How much does an author's point of view influence her stories? And do those stories in turn influence us? Professor Anthony Gierzynski argues that reading Harry Potter can make people more tolerant of diversity, and more resistant to unreasonable authority. Andrew Slack, creator of the Harry Potter Alliance, explains how JK Rowling inspired him to want to change the world. And the HPA's Jackson Bird explains how being a political activist changed him in ways he never expected.   ** This is part 6 in a 6-part series on magic and fantasy.**Learn more about your ad choices. Visit
Nov 17, 2016
Caps Lock Harry
Harry was being a jerk -- or that's what a lot of kids and teens thought when they read the last few books of JK Rowling's series. Some adult readers chocked up Harry's quick temper, anxiety and defensiveness to typical teen angst. But what if Harry Potter was suffering from PTSD? The writers July Westhale and Sarah Gailey explain how JK Rowling captured the nature of trauma, and why re-reading Harry Potter helped them heal. Also, Casper ter Kuile and Vanessa Zoltan of the podcast Harry Potter and the Sacred Text discuss the burden of being the boy who lived. ** This is part 5 of a 6-part series on magic and fantasy. **Learn more about your ad choices. Visit
Nov 03, 2016
The Sorting Hat
Every 11-year old goes through this, right? Your teacher places a brown wizard's cap your head, and the hat tells you what your defining characteristic is. You are brave, or loyal, or ambitious, or intellectual. Plus, your whole school is sorted into personality types. If that were real life, parents and educators would be horrified -- but it's a fantasy that Harry Potter fans have thought about for years. James Madison University professor Elisabeth Gumnior, and Vanessa Zoltan and Casper ter Kuile of the podcast Harry Potter and the Sacred Text weigh in on the enduring appeal of the Sorting Hat at Hogwarts School of Witchcraft and Wizardry. Also featuring Kate Essig and Martin Cahill.** This is part four in a six-part series on magic and fantasy. **Learn more about your ad choices. Visit
Oct 19, 2016
Magical Thinking
Hocus Pocus. Abracadabra. Those words imply that magic is silly because it can solve problems far too easily. Fantasy novelists strive to avoid those types of situations when they design magic systems from scratch. Patrick Rothfuss (author of The Kingkiller Chronicle) explains how most magic systems can be divided into two camps: poetic magic and scientific magic. Tor critic Martin Cahill appreciates Rothfuss's work because he weaves both types of magic into his stories. And psychology professor Carol Nemeroff reveals why our brains are hardwired to believe in magical thinking. **This is part 3 in a 6 part series on magic and fantasy.**Learn more about your ad choices. Visit
Oct 06, 2016
Fantasy Maps
J.R.R. Tolkien not only kicked off the modern fantasy genre, he also made maps an indispensable part of any fantasy book. Tolkien spent decades mapping out Middle-earth on graph paper -- and giving everything a name -- because he was inventing a world from scratch. Many of his maps weren't even published until after he died, but today's fantasy cartographers owe a great debt to his work. They also have a post-modern understanding that to create a believable fantasy map, they have to sow doubt in the minds of readers as to whether we should trust the mapmakers. With Isaac Stewart, Priscilla Spencer, Ethan Gilsdorf and Stefan Ekman.** This is part 2 in a 6 part series on magic and fantasy.**Learn more about your ad choices. Visit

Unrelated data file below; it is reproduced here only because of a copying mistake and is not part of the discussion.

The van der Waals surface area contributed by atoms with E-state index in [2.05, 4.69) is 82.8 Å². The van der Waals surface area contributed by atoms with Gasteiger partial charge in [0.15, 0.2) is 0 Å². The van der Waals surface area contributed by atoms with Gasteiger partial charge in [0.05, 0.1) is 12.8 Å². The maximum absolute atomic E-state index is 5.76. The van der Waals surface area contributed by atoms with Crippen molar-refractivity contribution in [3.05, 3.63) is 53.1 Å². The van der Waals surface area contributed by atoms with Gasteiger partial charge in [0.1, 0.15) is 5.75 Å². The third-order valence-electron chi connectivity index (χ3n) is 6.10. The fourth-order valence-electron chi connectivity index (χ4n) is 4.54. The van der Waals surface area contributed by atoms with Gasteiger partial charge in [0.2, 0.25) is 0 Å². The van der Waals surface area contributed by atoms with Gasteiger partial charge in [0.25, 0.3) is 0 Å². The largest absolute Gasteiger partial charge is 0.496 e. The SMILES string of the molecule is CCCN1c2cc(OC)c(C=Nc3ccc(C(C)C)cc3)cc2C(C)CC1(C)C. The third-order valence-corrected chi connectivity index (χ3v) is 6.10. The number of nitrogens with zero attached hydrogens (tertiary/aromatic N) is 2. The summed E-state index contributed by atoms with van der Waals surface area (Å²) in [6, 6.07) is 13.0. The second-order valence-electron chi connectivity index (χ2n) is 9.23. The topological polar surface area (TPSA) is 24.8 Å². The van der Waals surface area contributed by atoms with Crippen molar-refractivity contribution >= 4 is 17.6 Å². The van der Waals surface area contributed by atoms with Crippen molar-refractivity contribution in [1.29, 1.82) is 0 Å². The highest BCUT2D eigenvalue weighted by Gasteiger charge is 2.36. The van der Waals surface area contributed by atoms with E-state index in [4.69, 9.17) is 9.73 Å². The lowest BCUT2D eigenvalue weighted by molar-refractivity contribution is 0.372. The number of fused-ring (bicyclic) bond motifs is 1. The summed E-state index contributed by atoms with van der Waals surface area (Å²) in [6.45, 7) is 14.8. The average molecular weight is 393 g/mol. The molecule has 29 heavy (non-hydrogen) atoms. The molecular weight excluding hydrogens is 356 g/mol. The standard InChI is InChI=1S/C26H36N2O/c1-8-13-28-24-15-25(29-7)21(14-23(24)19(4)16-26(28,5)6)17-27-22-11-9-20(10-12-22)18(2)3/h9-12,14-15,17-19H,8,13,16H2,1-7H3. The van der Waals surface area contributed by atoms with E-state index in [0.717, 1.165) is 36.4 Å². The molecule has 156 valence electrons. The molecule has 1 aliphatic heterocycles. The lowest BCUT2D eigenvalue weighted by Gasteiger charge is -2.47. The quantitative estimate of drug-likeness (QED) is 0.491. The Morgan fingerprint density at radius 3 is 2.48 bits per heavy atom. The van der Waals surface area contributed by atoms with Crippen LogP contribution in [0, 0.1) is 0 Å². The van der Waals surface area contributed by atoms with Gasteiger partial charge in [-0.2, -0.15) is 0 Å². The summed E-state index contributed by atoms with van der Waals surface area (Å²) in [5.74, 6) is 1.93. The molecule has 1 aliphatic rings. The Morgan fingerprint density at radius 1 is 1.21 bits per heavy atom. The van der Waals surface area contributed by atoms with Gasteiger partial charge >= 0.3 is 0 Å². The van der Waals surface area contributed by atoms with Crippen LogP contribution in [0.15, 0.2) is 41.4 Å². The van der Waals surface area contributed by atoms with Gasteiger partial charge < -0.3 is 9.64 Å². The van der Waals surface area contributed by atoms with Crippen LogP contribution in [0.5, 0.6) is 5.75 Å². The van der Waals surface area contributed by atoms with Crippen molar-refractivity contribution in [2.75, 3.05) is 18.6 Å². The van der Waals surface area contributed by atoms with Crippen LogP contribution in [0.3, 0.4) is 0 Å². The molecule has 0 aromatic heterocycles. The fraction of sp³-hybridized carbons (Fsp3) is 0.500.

Sep 22, 2016
The Hobbits and The Hippies
SEASON 3 PREMIERE: J.R.R. Tolkien wanted his work to be taken seriously. But his magnum opus The Lord of the Rings was unlike most of great literature of the mid-20th century, which was modernist or tackled the great issues of the day. And wasn't The Hobbit a children's book? The critics wondered, is this sequel supposed to be serious literature for adults? But there was a group of people who took Middle-earth very seriously and pushed this cult classic into the mainstream -- they just weren't the people Tolkien had expected. Wheaton College professor Michael Drout, Gary Lachman ("Turn Off Your Mind: The Mystic Sixties and the Dark Side of Aquarius") and Ethan Gilsdorf ("Fantasy Freaks and Gaming Geeks") explain how and why Tolkien became a folk hero to the counter-culture -- whether he liked it or not. ***This is the first in a six-part series on Magic and Fantasy***Learn more about your ad choices. Visit
Sep 07, 2016
Behind The Felt
In the continuation of my behind-the-scenes mini-series, I revisit the first interview I ever recorded for Imaginary Worlds -- the puppeteer Stephanie D'Abruzzo, who is best known for performing as Kate Monster in the Broadway musical Avenue Q. I interviewed Stephanie for an episode that compared puppets to computer generated characters, but she had so many interesting things to say about the craft of puppeteering which didn't fit into that early episode. In other words, she can tell you how to get to Sesame Street.  Learn more about your ad choices. Visit
Aug 24, 2016
Finding My Voice
This week, I pull the curtain back on my process and look at two public radio stories I reported back in 2008 when I began to find my voice as a reporter -- and started to realize that I might want to have my own show where I could geek out freely. Along for ride is my former editor at Studio 360 and mentor: David Krasnow. We talk about what goes into making an audio feature, why I needed more "sign posting," and how hard it is to not sound like Ira Glass.  Learn more about your ad choices. Visit
Aug 10, 2016
The Legacy of Octavia Butler